Thursday February 8, 2018

 

Wednesday’s high, 31; Overnight low, -5; 35” snow

THU-MIX OF CLOUDS & SUN, HIGH 22

THU NIGHT-PARTLY CLOUDY, LOW 13

FRI-AM SNOW TAPERS OFF, HIGH 34

FRI NIGHT-LOW 30

SAT-CLOUDY, HIGH 38

SAT NIGHT-CLOUDY, LOW 32

To hear today’s forecast, click on arrow below.

Speed limits restored in wake of storm….West Penn reveals cause of outage……Causer’s bill  to help ambulance companies has been approved in the House….State police warn citizens scammers are very active in the region…

To hear today’s podcast, click on arrow below.

Speed limits restored in wake of storm….West Penn reveals cause of outage……Causer’s bill  to help ambulance companies has been approved in the House….State police warn citizens scammers are very active in the region

Even  before Tuesday’s  storm  began,  almost 3500 area residents were plunged into darkness., Black Forest Broadcasting News has confirmed the outage was caused by a West Penn Power blown fuse on a poll. The utility said 929 of their customers in the Roulette and Coudersport area lost power while 2529 Tri-County members were also affected. The lights went out at about 7:25 pm for everyone but was restored a few hours later for West Penn customers. Tri-County’s outage lasted until 3:20 am Wednesday. The rural co-op buys electricity from West Penn which is why Tri-County members were affected. A similar malfunction occurred this past December 4th.

The Pennsylvania Department of Transportation (PennDOT restored speed limits on Route 22/322 in Juniata and Mifflin counties Wednesday afternoon . In the interest of public safety, speeds had been reduced to 45 miles per hour earlier in the day. In the afternoon, PennDOT restored speed limits for I-80 in Clearfield, Centre, and Clinton counties, I-99 in Centre County, and Route 322 in the Seven Mountains/Potters Mills Gap area in Centre County.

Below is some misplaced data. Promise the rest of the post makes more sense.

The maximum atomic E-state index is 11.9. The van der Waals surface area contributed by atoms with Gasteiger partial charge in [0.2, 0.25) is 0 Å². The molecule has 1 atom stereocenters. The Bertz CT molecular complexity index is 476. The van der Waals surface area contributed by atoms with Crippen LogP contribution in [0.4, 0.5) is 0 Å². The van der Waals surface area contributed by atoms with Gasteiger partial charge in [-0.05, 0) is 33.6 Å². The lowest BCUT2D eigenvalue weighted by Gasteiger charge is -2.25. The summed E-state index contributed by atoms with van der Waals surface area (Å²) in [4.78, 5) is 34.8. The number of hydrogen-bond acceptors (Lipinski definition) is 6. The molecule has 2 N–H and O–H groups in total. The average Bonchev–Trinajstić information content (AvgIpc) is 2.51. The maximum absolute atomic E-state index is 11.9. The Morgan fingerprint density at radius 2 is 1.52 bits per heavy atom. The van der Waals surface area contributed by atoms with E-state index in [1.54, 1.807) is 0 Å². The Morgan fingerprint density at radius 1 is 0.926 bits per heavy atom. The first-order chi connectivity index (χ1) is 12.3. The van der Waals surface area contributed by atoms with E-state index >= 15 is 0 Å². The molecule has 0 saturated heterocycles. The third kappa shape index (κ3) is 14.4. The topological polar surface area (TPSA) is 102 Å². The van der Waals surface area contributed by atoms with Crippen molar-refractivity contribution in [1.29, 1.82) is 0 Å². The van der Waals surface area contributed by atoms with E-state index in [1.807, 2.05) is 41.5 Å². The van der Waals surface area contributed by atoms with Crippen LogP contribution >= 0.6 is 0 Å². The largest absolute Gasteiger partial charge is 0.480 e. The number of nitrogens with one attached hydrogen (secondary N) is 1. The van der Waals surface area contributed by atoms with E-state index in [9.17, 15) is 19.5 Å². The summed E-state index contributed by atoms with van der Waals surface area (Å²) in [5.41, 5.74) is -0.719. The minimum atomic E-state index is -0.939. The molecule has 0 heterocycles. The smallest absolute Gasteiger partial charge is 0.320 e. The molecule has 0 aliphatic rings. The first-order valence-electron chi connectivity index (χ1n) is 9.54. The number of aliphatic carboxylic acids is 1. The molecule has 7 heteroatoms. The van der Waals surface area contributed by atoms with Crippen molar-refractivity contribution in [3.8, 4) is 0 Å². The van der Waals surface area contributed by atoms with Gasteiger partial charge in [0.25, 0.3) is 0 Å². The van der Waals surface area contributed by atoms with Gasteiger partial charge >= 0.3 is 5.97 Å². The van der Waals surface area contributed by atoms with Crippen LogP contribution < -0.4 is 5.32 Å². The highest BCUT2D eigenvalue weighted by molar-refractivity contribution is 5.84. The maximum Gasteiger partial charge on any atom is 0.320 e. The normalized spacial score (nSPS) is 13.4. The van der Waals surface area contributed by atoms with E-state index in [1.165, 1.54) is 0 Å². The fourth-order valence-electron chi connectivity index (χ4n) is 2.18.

PennDOT encourages drivers to “Know Before You Go” by checking conditions on more than 40,000 roadway miles, including color-coded winter conditions on 2,900 miles, by visiting www.511PA.com. 511PA. The site is free and available 24 hours a day, providing traffic delay warnings, weather forecasts, traffic speed information and access to more than 850 traffic cameras. Users can also see the status of plow trucks and travel alerts along a specific route using the “Check My Route” tool.

511PA is also available through a smartphone application for iPhone and Android devices, by calling 5-1-1, or by following regional Twitter alerts accessible on the 511PA website.

For regional updates on Twitter, follow www.twiiter.com\511PAStateCOLL

Several area volunteer emergency crews responded to vehicle accidents Wednesday across the region, but details have not yet been released by state police.

With many ambulance companies struggling to keep their doors open, the state House on Monday approved legislation sponsored by Rep. Martin Causer (R-Turtlepoint) to increase the Medicaid reimbursement for emergency medical services.

“The current reimbursement rates come nowhere near covering actual costs. In fact, they are more than 200 percent below reimbursements provided by Medicare and commercial insurance,” Causer said. “Ambulance services that care for a high volume of Medicaid patients cannot continue to provide these life-saving services without additional support.”

House Bill 699 would increase reimbursements for Advanced Life Support (ALS) services from $200 to not less than $300, and for Basic Life Support (BLS) services from $120 to $180. The rates were last adjusted in 2004.

“Access to emergency medical services can mean the difference between life and death for many patients, and that is especially true in rural areas where many people live far away from local hospitals,” Causer said. “This is a major step forward in addressing the financial challenges facing our ambulance services.”